PATIENTS suffering chronic pain in Scotland are being failed by the NHS due to a lack of specialist services, experts warned yesterday.
As thousands of pain experts from around the world gather in Glasgow, concerns were raised about access to care for the estimated 900,000 people in Scotland suffering some form of serious pain. There were also calls from researchers speaking at the World Congress on Pain for a greater focus on the treatment of women.
A report by NHS Quality Improvement Scotland earlier this year pointed out that concern about patchy and inadequate services for people in pain has been flagged up for more than a decade. But despite this, little improvement had been made in closing the gaps in care.
Yesterday, Paulo Quadros, a member of the Scottish Government's cross-party group on chronic pain, expressed growing concern about this issue.
"Relieving chronic pain may just be the most misunderstood concept in healthcare. Unfortunately, the story of specialist pain services in Scotland is one of chronic failure. It mirrors all too often the experience of patients being fobbed off with even higher doses of painkillers and the promise of future help which never materialises."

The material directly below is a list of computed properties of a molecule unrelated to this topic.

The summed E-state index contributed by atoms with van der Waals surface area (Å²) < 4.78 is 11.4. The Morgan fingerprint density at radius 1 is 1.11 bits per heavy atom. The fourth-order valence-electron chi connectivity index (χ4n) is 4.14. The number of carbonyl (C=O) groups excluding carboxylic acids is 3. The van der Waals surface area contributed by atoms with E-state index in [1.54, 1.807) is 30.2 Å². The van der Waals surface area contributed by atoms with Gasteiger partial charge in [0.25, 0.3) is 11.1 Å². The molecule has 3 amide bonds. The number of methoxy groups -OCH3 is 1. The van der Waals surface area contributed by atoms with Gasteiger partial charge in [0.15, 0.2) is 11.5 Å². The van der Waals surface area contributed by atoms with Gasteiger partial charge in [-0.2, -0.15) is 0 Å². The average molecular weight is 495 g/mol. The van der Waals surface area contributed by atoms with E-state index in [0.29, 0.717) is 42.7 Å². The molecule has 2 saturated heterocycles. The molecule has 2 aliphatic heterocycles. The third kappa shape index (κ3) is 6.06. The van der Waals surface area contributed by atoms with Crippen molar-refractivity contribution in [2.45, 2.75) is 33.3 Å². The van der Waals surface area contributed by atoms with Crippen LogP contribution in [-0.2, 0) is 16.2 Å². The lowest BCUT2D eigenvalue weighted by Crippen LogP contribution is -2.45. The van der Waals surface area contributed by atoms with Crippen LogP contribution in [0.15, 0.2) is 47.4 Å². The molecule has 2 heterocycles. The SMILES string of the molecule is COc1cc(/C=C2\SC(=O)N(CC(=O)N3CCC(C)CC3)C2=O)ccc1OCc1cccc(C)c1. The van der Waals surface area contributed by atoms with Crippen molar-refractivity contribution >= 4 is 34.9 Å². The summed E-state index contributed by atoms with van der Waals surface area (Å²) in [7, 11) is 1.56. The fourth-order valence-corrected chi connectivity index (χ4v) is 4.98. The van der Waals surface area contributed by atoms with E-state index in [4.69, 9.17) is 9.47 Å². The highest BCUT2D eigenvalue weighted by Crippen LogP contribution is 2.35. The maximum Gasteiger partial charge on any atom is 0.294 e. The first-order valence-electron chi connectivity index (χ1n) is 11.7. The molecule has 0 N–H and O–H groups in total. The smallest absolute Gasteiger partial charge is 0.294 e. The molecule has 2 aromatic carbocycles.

Mr Quadros, who runs a private pain-management service, Intlife, in Glasgow, said a lack of services dealing with chronic pain was a worldwide problem. "One of the problems here in Scotland is that the service is fragmented," he said.
"People have to go all over the place to find appropriate services for them. There is not equal access for everyone."
Mr Quadros, who provides more alternative treatments for pain such as hypnotherapy, called for the NHS to explore methods of tackling pain other than medication, physiotherapy and psychological means.
Also speaking at the conference, author Hilary Mantel warned that women in particular were not being listened to when they went to their doctor suffering pain.
Another expert called for more research and guidance on treating pain in women. Anita Holdcroft, emeritus professor of anaesthesia at Imperial College London, said that men and women reacted differently to drugs like morphine.
Nicola Sturgeon, the Scottish health secretary, said: "From my meetings with people who are living with chronic pain, I take the message that what counts most is having their pain recognised, and to be cared for by professionals who project a sense of empathy, and of optimism that the pain can be managed.
"Because we recognise this as extremely important to patients and their families, the Scottish Government has accepted the recommendation from NHS Quality Improvement Scotland that chronic pain should be recognised as a long-term condition in its own right."